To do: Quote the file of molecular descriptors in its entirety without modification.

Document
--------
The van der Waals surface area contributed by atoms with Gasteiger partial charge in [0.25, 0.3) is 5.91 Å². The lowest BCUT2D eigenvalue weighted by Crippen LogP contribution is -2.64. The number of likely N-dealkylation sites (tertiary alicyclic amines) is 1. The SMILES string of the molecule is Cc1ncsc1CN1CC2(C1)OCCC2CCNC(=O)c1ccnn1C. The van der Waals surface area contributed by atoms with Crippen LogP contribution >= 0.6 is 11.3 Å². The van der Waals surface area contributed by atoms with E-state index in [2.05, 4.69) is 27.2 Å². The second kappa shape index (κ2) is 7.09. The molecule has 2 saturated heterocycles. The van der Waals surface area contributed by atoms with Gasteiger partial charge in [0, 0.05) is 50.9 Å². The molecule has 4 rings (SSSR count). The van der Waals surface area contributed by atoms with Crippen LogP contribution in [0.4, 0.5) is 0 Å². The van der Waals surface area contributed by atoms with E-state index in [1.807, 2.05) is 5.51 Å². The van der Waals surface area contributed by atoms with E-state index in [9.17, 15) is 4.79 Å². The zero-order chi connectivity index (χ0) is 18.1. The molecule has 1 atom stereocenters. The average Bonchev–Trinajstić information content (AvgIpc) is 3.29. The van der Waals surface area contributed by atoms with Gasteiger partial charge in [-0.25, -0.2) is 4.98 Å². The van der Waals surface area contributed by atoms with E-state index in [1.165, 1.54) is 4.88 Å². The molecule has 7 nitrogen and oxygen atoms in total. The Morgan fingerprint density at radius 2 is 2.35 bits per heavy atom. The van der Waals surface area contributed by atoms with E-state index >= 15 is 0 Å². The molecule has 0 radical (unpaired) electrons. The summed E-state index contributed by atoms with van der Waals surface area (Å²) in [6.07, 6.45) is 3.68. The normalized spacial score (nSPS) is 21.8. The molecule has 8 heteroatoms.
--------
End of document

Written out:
The van der Waals surface area contributed by atoms with Gasteiger partial charge in [0.25, 0.3) is 5.91 Å². The lowest BCUT2D eigenvalue weighted by Crippen LogP contribution is -2.64. The number of likely N-dealkylation sites (tertiary alicyclic amines) is 1. The SMILES string of the molecule is Cc1ncsc1CN1CC2(C1)OCCC2CCNC(=O)c1ccnn1C. The van der Waals surface area contributed by atoms with Crippen LogP contribution >= 0.6 is 11.3 Å². The van der Waals surface area contributed by atoms with E-state index in [2.05, 4.69) is 27.2 Å². The second kappa shape index (κ2) is 7.09. The molecule has 2 saturated heterocycles. The van der Waals surface area contributed by atoms with Gasteiger partial charge in [0, 0.05) is 50.9 Å². The molecule has 4 rings (SSSR count). The van der Waals surface area contributed by atoms with Crippen LogP contribution in [0.4, 0.5) is 0 Å². The van der Waals surface area contributed by atoms with E-state index in [1.807, 2.05) is 5.51 Å². The van der Waals surface area contributed by atoms with E-state index in [9.17, 15) is 4.79 Å². The zero-order chi connectivity index (χ0) is 18.1. The molecule has 1 atom stereocenters. The average Bonchev–Trinajstić information content (AvgIpc) is 3.29. The van der Waals surface area contributed by atoms with Gasteiger partial charge in [-0.25, -0.2) is 4.98 Å². The van der Waals surface area contributed by atoms with E-state index in [1.165, 1.54) is 4.88 Å². The molecule has 7 nitrogen and oxygen atoms in total. The Morgan fingerprint density at radius 2 is 2.35 bits per heavy atom. The van der Waals surface area contributed by atoms with E-state index >= 15 is 0 Å². The molecule has 0 radical (unpaired) electrons. The summed E-state index contributed by atoms with van der Waals surface area (Å²) in [6.07, 6.45) is 3.68. The normalized spacial score (nSPS) is 21.8. The molecule has 8 heteroatoms.